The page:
UK manufacturing output crashed to a seven-year low in August as Brexit doubts intensify and a wider economic slowdown hurts firms, according to a closely followed measure of sector activity.
Manufacturing output plunged to its worst level since 2012 last month, according to IHS Markit’s Purchasing Managers’ Index (PMI).
Economists recorded a drop to 47.4 PMI, where anything below 50 represents a contraction.
“High levels of economic and political uncertainty alongside ongoing global trade tensions stifled the performance of UK manufacturers in August,” Rob Dobson, IHS Markit director said.
“Business conditions deteriorated to the greatest extent in seven years, as companies scaled back production in response to the steepest drop in new order intakes since mid-2012.”
The output was consistent with a quarterly contraction of around two per cent, IHS Markit warned.
Sterling dropped even further against the dollar as the news came out, falling 0.55 per cent to 1.2089.
Market watchers warned it could sink below 1.20 “because there is no clarity whatsoever when it comes to Brexit”.
“The drop in the UK’s manufacturing sector was at the fastest pace since 2012 and this is going to only become worse if lawmakers don’t get their act together,” Think Markets chief analyst Naeem Aslam said.
Optimism falls to series-low
Business optimism slumped to its lowest level since researchers began asking firms about their expectations for future output in 2012.
The gloomy outlook has stemmed from weakening market conditions, signs of a global economic slowdown, Brexit uncertainty and subsequent knocks to client confidence.
However, manufacturers still expect to see some output growth over the coming year, as highlighted by 40 per cent of companies forecasting expansion compared to only 13 per cent anticipating a decline.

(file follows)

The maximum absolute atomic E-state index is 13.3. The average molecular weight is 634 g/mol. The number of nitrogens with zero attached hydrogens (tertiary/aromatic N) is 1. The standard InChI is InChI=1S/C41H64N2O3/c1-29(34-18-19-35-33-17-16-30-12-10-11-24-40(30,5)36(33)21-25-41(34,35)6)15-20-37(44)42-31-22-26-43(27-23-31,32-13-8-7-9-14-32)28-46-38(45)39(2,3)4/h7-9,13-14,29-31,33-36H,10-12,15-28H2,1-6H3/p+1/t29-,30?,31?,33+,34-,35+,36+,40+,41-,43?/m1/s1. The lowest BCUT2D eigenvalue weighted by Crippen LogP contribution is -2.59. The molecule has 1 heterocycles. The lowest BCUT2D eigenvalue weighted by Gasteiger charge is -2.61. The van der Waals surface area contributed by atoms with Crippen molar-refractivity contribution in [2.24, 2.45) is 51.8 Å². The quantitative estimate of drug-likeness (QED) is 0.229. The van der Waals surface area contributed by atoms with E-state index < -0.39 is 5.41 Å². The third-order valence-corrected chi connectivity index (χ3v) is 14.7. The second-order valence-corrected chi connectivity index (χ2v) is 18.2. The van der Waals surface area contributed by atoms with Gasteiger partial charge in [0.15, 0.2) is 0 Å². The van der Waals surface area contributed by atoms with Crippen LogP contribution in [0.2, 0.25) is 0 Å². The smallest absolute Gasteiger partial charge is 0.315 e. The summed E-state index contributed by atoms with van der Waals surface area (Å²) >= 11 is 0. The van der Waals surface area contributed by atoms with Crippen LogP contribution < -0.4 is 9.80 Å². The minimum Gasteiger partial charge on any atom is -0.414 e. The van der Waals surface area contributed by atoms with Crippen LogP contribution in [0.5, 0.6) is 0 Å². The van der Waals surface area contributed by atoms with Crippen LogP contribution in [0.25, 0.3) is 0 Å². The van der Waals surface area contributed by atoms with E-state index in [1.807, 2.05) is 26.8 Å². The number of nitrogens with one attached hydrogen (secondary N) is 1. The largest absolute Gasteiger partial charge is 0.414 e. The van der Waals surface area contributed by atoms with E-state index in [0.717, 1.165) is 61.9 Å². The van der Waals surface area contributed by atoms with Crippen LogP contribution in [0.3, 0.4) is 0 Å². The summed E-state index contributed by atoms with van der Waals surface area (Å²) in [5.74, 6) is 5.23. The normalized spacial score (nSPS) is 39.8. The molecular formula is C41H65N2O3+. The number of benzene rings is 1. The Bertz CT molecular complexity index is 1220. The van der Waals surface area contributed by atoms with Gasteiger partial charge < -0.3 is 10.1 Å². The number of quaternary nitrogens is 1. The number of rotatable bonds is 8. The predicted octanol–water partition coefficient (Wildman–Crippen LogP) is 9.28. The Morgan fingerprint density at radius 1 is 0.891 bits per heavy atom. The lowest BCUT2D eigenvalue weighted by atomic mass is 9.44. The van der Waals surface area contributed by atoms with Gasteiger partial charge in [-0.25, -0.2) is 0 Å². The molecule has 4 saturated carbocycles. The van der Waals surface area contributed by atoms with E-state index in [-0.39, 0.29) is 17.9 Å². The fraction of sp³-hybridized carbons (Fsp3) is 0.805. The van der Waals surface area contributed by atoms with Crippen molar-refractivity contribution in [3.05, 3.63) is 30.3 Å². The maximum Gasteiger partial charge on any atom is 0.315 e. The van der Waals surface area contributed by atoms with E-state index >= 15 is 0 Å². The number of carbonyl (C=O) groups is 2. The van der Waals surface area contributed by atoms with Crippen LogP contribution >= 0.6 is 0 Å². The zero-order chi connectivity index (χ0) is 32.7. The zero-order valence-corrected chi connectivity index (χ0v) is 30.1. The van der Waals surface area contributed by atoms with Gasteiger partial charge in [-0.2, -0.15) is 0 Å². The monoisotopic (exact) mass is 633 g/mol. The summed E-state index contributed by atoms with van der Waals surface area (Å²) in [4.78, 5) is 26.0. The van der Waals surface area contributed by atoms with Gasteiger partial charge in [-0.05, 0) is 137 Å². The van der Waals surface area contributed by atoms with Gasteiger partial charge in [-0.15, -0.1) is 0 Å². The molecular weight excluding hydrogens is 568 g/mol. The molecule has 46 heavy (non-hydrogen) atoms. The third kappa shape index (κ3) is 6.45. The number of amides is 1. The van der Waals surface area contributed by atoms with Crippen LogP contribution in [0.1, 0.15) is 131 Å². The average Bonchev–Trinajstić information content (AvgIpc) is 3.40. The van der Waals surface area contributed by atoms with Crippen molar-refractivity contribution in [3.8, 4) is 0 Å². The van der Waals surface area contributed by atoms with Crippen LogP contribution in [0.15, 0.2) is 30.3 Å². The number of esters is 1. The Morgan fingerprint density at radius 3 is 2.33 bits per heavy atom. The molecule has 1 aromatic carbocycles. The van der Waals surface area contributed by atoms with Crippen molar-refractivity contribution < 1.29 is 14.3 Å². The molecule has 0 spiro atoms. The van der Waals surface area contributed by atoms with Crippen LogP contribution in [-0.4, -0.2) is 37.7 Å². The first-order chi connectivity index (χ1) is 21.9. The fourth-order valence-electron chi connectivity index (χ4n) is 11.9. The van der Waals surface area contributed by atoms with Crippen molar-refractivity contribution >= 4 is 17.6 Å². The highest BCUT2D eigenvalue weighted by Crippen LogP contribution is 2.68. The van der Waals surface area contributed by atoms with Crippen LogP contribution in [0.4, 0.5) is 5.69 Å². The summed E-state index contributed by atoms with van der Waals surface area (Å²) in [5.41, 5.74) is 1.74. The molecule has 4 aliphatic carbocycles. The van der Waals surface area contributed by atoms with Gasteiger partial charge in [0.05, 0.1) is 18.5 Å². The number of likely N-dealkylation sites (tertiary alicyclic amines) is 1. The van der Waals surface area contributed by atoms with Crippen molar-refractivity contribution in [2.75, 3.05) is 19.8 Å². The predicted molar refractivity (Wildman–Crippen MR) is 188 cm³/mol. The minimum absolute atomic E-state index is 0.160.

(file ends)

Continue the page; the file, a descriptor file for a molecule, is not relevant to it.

British factories also shed staff last month amid fears of a no-deal Brexit. The report said manufacturing employment fell at one of the fastest rates over the last six-and-a-half years in August.
“Job cuts were driven by cost saving initiatives (including reorganisations and redundancies), slower economic growth and the continued impact of Brexit uncertainty.”
Lloyds Bank Commercial Banking’s head of large corporates manufacturing Steve Harris said: “Further contraction in activity is a significant disappointment for the sector.
“The operating climate remains challenging. UK manufacturing’s exposure to the world economy has been one of its key strengths, but reduced global demand resulting from continued geopolitical uncertainty has created headwinds for export-led strategies.
“On the home front, meanwhile, the question mark over the UK leaving the EU means some manufacturers continue to plan for a number of eventualities, placing pressure on working capital.
Capital Economics analysts said that although the figures suggested the industrial sector was contracting, “we doubt that manufacturing will pull the overall economy into recession”.
“Given the ongoing struggles of global manufacturing and the strong possibility of a no deal Brexit in two months’ time, it is hardly surprising that both domestic and external demand are suffering,” analysts added.
Meanwhile Danske Bank said Brexit had acted as a supply shock.
Eurozone factory slump continues through August
Meanwhile on the continent, manufacturing activity contracted for the seventh month in August as optimism was suppressed by a continued fall in demand.
The Eurozone PMI score came in at 47 – better than July’s 46.5 but still well below the threshold for growth. The results makes it more likely that the European Central Bank goes ahead with monetary easing next week.
The ECB all but promised to ease policy further at their July meeting, as the bloc’s growth outlook gets worse. A further escalation in the US- China trade war yesterday has increased fears of a global economic slowdown, which would hit Europe’s already embattled manufacturers hard.
“Eurozone producers are suffering as the summer slump in factory production persisted into August. A marked deterioration in optimism about the year ahead suggests companies are expecting worse to come,” noted IHS Markit chief business economist Chris Williamson.
New orders fell for an eleventh month, and firms continued turning to completing backlogs of work to stay active.